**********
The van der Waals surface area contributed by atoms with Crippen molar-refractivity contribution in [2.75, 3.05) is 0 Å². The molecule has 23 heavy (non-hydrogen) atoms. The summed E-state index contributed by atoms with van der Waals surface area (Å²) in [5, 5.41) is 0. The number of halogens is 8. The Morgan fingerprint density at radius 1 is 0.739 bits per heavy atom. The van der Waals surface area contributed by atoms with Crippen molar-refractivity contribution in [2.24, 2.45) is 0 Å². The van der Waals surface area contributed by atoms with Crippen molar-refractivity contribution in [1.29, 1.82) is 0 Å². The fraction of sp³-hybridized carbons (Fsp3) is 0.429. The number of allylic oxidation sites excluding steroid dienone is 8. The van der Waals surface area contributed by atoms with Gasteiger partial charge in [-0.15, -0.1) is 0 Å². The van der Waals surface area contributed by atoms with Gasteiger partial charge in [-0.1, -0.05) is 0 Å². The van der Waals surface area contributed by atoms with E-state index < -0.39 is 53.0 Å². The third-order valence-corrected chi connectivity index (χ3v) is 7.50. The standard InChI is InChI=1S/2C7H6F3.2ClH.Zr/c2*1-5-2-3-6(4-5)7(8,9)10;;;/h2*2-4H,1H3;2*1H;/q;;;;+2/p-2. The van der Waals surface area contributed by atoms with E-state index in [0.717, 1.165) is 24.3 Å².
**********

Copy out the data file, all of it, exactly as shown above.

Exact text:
The van der Waals surface area contributed by atoms with Crippen molar-refractivity contribution in [2.75, 3.05) is 0 Å². The molecule has 23 heavy (non-hydrogen) atoms. The summed E-state index contributed by atoms with van der Waals surface area (Å²) in [5, 5.41) is 0. The number of halogens is 8. The Morgan fingerprint density at radius 1 is 0.739 bits per heavy atom. The van der Waals surface area contributed by atoms with Crippen molar-refractivity contribution in [2.24, 2.45) is 0 Å². The van der Waals surface area contributed by atoms with Crippen molar-refractivity contribution in [1.29, 1.82) is 0 Å². The fraction of sp³-hybridized carbons (Fsp3) is 0.429. The number of allylic oxidation sites excluding steroid dienone is 8. The van der Waals surface area contributed by atoms with Gasteiger partial charge in [-0.15, -0.1) is 0 Å². The van der Waals surface area contributed by atoms with Gasteiger partial charge in [-0.1, -0.05) is 0 Å². The van der Waals surface area contributed by atoms with E-state index < -0.39 is 53.0 Å². The third-order valence-corrected chi connectivity index (χ3v) is 7.50. The standard InChI is InChI=1S/2C7H6F3.2ClH.Zr/c2*1-5-2-3-6(4-5)7(8,9)10;;;/h2*2-4H,1H3;2*1H;/q;;;;+2/p-2. The van der Waals surface area contributed by atoms with E-state index in [0.717, 1.165) is 24.3 Å².